In December 1979 I awoke and found a male assailant beside my bed, and unfortunately I did not have my glasses on. When I sat up, the assailant put his hands around my throat and as I struggled, his grip became harder until I passed out.
I opened my eyes and saw myself lying on the bed and the assailant on top of me. I was watching from above the bathroom door which was in the direction of the foot of the bed. I then became aware of an all-encompassing darkness. A few moments later a burst of light surrounded me and I felt unconditional love. All pain and paralyzing fear disappeared. The next vision I saw was like a tunnel with a light at the other end. The walls of the tunnel weren't like walls, but smoke-like. I looked down at my hands to see if I was really there, but I had no hands or body. I felt that I had become "awareness" not a being. I moved toward the light and I heard my father's voice say, "It is not your time." My father had passed away a couple of weeks before and I had said my goodbye to him a week before he died. I know it was his voice because he spoke to me in his usual stern manner and in Spanish. When I heard him say, "No es tu tiempo," I felt a profound sadness because I realized I would have to return and face the assailant.
After the assailant left, I tried to gain my composure. I found I could not and became hysterical. I couldn't think of my family's phone numbers, police, or anything. I managed to find my address book and called my boyfriend. (He lived across town at the time.) He calmed me down enough to call police and met me at the county hospital. I know it was around midnight when I went to sleep. I called police around 2:00 a.m.
Unfortunately, my experience at the county hospital was horrible (the doctor chastised me). I also had to deal with the abortion of the assailant's fetus...very complicated, but I was happy to do this! I followed up with counseling from a rape crisis center. The counseling dealt with the rape only. They did not ask about near-death experience. I couldn't disclose this event to anyone because I felt I would have been placed in an institution. At that time, NDEs were not a common or acceptable topic. I'm sure my family would have committed me.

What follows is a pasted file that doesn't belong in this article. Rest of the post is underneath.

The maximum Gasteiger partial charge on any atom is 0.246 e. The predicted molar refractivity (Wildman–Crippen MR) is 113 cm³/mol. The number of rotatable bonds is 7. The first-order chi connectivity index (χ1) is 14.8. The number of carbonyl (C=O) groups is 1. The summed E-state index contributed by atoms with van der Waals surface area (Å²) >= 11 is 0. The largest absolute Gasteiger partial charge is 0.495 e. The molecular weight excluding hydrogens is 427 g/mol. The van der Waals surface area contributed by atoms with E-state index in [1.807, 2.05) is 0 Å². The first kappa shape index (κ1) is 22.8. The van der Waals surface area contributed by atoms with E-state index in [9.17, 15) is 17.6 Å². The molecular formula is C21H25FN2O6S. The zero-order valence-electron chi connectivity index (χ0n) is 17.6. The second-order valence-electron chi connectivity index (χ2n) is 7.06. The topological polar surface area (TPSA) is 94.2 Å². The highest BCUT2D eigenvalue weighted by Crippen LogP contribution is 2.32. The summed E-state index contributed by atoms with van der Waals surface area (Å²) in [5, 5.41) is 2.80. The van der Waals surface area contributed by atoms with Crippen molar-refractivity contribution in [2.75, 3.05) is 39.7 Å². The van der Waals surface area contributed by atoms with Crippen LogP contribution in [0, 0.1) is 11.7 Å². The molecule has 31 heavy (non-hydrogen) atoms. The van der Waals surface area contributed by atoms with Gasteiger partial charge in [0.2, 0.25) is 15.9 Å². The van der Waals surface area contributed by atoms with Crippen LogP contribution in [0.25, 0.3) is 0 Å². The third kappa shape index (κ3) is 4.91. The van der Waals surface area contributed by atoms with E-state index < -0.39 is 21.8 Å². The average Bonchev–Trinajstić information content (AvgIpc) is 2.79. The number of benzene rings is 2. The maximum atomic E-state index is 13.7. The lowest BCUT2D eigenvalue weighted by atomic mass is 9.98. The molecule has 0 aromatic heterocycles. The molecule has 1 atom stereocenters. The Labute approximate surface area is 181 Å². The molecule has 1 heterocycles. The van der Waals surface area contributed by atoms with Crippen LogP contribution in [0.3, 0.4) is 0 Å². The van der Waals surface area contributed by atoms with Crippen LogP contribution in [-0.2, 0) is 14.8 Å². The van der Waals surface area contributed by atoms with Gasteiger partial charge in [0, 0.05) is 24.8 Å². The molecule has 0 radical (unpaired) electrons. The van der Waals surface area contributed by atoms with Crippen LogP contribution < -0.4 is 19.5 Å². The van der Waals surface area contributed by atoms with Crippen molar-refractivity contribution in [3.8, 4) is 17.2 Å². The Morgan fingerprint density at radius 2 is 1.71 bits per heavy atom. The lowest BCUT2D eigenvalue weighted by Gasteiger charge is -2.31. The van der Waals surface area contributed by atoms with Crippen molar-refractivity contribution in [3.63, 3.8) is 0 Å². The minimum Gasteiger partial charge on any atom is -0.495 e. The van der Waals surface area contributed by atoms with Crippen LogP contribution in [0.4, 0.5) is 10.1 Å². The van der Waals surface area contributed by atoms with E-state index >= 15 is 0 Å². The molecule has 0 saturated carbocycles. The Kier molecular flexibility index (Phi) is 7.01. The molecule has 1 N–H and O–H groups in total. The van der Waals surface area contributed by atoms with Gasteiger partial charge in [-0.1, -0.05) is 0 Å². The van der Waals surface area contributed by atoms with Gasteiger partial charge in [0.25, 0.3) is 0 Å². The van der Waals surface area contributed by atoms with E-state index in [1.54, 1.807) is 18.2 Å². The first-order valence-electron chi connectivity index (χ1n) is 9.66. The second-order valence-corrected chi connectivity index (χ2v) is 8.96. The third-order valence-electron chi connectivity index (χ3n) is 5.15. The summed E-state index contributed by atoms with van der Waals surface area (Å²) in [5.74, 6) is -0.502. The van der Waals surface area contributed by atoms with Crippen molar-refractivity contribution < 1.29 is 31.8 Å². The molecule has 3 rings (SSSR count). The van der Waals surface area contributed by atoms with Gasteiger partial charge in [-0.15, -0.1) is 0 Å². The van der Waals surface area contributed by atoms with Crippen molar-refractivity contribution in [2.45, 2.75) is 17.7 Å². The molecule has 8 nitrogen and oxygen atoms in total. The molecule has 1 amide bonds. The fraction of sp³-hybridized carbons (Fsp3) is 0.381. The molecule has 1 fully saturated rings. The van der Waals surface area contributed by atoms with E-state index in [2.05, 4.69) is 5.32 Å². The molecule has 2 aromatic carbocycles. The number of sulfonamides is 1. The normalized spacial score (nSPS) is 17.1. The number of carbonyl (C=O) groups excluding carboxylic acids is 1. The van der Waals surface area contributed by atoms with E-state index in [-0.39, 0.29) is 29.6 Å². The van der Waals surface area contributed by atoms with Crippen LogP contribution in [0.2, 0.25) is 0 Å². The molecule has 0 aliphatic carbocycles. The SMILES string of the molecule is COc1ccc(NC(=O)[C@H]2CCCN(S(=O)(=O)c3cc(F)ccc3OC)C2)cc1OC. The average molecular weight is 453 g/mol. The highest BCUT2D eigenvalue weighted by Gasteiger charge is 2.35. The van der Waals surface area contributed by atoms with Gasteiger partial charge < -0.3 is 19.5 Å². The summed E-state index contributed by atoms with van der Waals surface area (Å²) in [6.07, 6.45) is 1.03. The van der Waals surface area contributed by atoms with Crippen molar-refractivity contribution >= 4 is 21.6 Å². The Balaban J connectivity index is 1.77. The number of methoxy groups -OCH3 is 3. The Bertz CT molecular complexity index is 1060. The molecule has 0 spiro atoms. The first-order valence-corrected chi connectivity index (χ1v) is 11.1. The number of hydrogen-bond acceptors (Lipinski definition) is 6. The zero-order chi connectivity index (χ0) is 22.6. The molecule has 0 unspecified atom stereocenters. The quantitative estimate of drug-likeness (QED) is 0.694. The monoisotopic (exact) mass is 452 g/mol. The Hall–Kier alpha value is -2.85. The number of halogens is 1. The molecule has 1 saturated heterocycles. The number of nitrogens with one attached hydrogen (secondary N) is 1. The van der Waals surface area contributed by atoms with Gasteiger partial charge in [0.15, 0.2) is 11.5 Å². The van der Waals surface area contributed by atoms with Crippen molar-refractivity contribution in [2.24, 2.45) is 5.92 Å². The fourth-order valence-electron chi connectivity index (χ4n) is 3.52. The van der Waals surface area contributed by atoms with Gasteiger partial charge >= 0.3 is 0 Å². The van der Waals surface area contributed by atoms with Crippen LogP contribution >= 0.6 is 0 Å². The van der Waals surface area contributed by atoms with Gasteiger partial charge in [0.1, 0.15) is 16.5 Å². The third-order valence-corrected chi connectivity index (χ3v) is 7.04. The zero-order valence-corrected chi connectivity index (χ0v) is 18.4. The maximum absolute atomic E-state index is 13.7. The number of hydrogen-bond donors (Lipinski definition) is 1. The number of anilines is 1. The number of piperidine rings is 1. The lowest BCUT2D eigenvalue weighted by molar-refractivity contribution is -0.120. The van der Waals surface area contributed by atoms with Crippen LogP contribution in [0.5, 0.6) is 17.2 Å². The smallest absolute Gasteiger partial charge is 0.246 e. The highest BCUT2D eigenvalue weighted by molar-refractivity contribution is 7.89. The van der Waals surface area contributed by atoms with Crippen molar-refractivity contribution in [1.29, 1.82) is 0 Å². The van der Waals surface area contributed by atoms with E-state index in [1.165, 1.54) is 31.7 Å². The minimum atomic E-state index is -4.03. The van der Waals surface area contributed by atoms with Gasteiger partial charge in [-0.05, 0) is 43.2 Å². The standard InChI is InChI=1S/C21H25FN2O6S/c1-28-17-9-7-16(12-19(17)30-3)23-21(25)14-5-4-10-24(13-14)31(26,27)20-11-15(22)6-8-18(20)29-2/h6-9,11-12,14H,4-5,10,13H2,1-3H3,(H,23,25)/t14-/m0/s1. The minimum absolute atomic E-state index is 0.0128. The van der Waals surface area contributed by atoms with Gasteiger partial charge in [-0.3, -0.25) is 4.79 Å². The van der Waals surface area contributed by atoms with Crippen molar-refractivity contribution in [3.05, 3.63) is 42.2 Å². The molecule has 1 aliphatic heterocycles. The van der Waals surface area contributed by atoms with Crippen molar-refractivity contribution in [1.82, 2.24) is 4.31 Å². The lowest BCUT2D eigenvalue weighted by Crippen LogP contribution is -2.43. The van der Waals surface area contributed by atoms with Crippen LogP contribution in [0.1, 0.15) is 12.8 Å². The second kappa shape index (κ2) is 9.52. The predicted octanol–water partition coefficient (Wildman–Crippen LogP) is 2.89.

I moved away from the area but continued working. I made myself confront my fear of darkness a few months later and drove home at night. It has been a long journey to trust anyone and to this day I still check my locked doors. I’m always aware of my surroundings too. I was not able to tell my mother about the NDE until two decades later. I have a small circle of friends and do not use social media because the assailant has never been caught. For this reason, I prefer anonymity. I continued to help myself via self-help because I realized this experience would be with me and shape the rest of my life.
I attended the IANDS group in my local community. Their NDEs were not violent. I patiently listened to their stories but felt compelled not to share mine because of the violence involved.
The heightened state of awareness that I live with has been a blessing and a curse. I have dreamed of an assailant trying to break through my front door. I yell to my younger sister to help me "push against the door." A few weeks after this dream, I learned she was diagnosed with stage three ovarian cancer. A couple of years later, I felt heart break when that younger sister died. I was on my way to be with her but three hours away. A week before 9/11, I had a dream of two shiny buildings exploding. I was not at ground level, but up in the air. I was so terrified that I could not return to sleep and sat at the dining room table for the remainder of the night. I told my husband the next morning and he replied it was something I ate. I also relayed my dreams to my mother and to my middle sister. I told a close friend too. My mother, sister, and friend told me that my dreams were evil. I don't think so. Sleeping is still an issue for me, especially the dreams.